June 10, 2016

Another Season of “Midnight Regulations” Lies Ahead

Becky Weber, Gabe Rozsa

practice-areas-government-icon@2xRight now, all eyes are focused on the election and Congress, with a lot of speculation on what Congress can accomplish – or more likely, what they cannot accomplish – in the remainder of a shortened Presidential election year. It is increasingly difficult to shepherd any legislation of significance through both Republican-controlled chambers to be signed by a Democratic President in the remainder of this year. Even final resolution of must-pass Appropriations bills to fund the government are mired in political squabbles and not likely to be finalized until a post-election lame-duck session.  Even prior to this year, President Obama’s Administration has shown a willingness to take on issues more unilaterally using the regulatory or executive action approach rather than to work with Congress on enacting bipartisan legislation.  There are a plethora of examples impacting virtually every agency, touching on issues ranging from immigration, health care, environment, transportation, labor, tax policy and many others.

As we approach the end of the Obama Administration, this process is likely to accelerate with the prospects for “midnight regulations” looming in the final months of the Presidential term. There is a long tradition – going back to John Adams – of an outgoing Administration acting at the eleventh hour on key administrative actions. The term “midnight regulations” was coined at the end of President Carter’s term when he rushed through 10,000 pages of new regulations between Election Day and the Reagan inauguration. The Clinton and George W. Bush Administrations were also very active in the final days, with former President George W. Bush’s Chief of Staff Josh Bolton directing agencies to finalize their proposals by November 1 or run the risk of not getting them through. Typically, the period between Election Day and Inauguration of a new President generates 17% more pages of regulations than a comparable period in a non-election year.

The Office of Information and Regulatory Analysis (OIRA) advised all agencies in December of 2015 of the need to complete their highest priority regulations by the summer of 2016 to avoid an end of year scramble that could potentially inhibit final approval. The memorandum may be found here:

In May, OIRA also released their spring semi-annual regulatory agenda, which lists all pending regulations across all agencies and expected actions within the next year. This document is the best window possible into what the administration foresees finalizing in the remainder of this administration. The agenda can be searched by agency and can be found here.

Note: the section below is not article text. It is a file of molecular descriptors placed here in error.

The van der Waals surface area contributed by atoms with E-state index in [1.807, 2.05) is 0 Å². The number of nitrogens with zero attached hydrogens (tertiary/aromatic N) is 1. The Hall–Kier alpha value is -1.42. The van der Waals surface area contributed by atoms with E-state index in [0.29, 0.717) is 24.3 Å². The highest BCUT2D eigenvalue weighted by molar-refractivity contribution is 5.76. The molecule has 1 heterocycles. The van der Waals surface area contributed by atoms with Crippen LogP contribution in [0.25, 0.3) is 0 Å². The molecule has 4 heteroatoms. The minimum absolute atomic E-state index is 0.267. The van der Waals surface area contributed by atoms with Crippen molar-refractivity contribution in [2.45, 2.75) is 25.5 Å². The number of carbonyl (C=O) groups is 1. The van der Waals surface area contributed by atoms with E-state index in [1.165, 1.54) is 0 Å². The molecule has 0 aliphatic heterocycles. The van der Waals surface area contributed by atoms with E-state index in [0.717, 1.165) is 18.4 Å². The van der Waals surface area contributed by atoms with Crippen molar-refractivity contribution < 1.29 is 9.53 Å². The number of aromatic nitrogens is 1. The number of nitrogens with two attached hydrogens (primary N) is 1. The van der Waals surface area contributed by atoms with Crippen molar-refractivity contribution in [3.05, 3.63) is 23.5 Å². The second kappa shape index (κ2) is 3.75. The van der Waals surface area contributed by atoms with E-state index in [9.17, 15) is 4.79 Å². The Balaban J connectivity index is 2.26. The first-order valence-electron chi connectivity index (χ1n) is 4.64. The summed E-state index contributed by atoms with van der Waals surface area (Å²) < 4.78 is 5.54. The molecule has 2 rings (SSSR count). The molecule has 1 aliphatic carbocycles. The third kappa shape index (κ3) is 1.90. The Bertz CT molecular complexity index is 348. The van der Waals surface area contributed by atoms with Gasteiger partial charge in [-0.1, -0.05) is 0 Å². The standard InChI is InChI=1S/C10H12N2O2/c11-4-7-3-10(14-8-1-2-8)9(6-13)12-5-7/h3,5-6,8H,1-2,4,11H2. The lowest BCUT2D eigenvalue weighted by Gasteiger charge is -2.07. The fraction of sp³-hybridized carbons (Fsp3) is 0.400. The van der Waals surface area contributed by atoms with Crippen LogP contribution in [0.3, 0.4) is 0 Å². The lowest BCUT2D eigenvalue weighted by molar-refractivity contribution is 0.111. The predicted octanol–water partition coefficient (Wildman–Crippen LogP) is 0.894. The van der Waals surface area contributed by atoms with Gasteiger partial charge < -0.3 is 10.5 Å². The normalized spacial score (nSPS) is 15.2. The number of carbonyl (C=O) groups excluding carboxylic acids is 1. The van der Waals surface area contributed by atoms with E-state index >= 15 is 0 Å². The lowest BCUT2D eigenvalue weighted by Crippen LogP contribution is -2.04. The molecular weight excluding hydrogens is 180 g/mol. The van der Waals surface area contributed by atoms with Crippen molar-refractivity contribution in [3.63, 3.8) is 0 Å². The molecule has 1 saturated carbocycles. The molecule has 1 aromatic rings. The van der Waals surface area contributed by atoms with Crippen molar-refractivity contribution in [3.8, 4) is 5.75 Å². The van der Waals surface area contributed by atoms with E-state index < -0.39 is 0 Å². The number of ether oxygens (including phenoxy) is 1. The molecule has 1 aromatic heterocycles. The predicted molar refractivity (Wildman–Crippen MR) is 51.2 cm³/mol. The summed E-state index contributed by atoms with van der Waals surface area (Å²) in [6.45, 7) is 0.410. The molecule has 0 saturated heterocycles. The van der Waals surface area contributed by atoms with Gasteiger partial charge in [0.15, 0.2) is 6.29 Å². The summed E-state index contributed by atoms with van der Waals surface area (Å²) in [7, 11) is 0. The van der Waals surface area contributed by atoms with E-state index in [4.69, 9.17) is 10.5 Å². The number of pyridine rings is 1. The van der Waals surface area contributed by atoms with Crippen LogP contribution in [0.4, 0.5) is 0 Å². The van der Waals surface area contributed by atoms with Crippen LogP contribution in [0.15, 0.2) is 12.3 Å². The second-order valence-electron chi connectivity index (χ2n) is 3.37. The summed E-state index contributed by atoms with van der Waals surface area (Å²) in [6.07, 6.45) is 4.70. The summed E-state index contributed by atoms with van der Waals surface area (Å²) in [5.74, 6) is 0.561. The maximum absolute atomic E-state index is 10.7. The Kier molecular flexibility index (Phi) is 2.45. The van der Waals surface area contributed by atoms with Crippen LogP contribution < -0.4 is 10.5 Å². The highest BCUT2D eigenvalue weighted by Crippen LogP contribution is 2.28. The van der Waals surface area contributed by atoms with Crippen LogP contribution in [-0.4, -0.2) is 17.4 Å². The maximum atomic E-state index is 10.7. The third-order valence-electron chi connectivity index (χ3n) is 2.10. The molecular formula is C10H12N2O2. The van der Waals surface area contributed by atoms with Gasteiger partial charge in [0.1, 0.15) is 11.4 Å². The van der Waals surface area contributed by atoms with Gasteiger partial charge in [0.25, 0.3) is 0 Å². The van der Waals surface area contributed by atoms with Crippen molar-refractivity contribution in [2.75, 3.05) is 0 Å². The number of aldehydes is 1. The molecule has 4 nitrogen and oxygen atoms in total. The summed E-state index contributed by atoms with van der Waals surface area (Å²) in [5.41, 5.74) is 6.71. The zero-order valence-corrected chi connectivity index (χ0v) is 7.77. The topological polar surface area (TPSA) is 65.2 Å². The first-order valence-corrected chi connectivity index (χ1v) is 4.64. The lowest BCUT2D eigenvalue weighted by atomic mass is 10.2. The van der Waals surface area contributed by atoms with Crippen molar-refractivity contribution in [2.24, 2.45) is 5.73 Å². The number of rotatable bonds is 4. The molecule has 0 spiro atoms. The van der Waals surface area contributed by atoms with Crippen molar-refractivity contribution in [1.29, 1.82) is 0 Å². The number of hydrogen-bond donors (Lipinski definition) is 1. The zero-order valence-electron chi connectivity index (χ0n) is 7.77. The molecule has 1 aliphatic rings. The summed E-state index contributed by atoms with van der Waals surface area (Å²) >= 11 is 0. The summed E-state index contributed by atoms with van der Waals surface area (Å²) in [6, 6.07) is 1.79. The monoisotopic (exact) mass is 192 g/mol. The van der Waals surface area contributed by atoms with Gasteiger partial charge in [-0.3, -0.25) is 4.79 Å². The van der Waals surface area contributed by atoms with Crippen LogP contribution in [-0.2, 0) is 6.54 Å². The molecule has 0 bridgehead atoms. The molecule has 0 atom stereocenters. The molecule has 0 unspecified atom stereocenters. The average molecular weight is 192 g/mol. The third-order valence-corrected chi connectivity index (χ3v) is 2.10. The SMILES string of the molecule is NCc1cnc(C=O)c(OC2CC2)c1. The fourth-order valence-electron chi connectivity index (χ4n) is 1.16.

By law, “major” rules ($100M or more in economic impacts) require a 60-day waiting period to allow for congressional review (30 days for minor rules). This means regulations must be published well in advance of the changeover. Given the level of commitment to doing things Administratively rather than through statutory changes, a flurry of regulatory proposals and final actions lies ahead. Businesses, trade associations and other affected entities must review what new regulations are in the pipeline over the remaining eight months and survey tactics to delay or prevent final action of any that would be problematic. This could include engagement with key agency officials, including at OIRA, riders on Appropriations legislation or passage of free-standing legislation, or judicial action in the courts. After the election, affected entities can also plan to approach transition teams about consideration of action on pending or final regulations. A new Administration can take action to immediately rescind rulemaking proposals that are not yet final or begin the much more arduous task of formal rulemaking to reverse or modify rules that have already been finalized.


Gabe Rozsa

Gabe leads Prime Policy Group’s energy and environment practice and also assists on client work related to infrastructure and agriculture. His clients have included commercial clients in utilities, oil and gas, chemicals, and automotive as well as trade associations and state and local governments. Gabe’s most recent Capitol Hill experience was as Environmental Counsel on the Republican staff of the House Science Committee and Staff Director of its Energy Subcommittee.

 

Becky Weber

Becky leads Prime Policy Group’s transportation practice, representing public and private sector clients on issues with the federal highway, transit, motor carrier, highway and vehicle safety, rail, aviation, hazardous materials, pipelines, ports, maritime and transportation security programs. She has been delivering positive results for clients on transportation issues for nearly 20 years. This combination of substantive in-depth knowledge of federal transportation programs and relationships on Capitol Hill and in the executive branch enable her to develop and execute advocacy campaigns that consistently produce successful outcomes.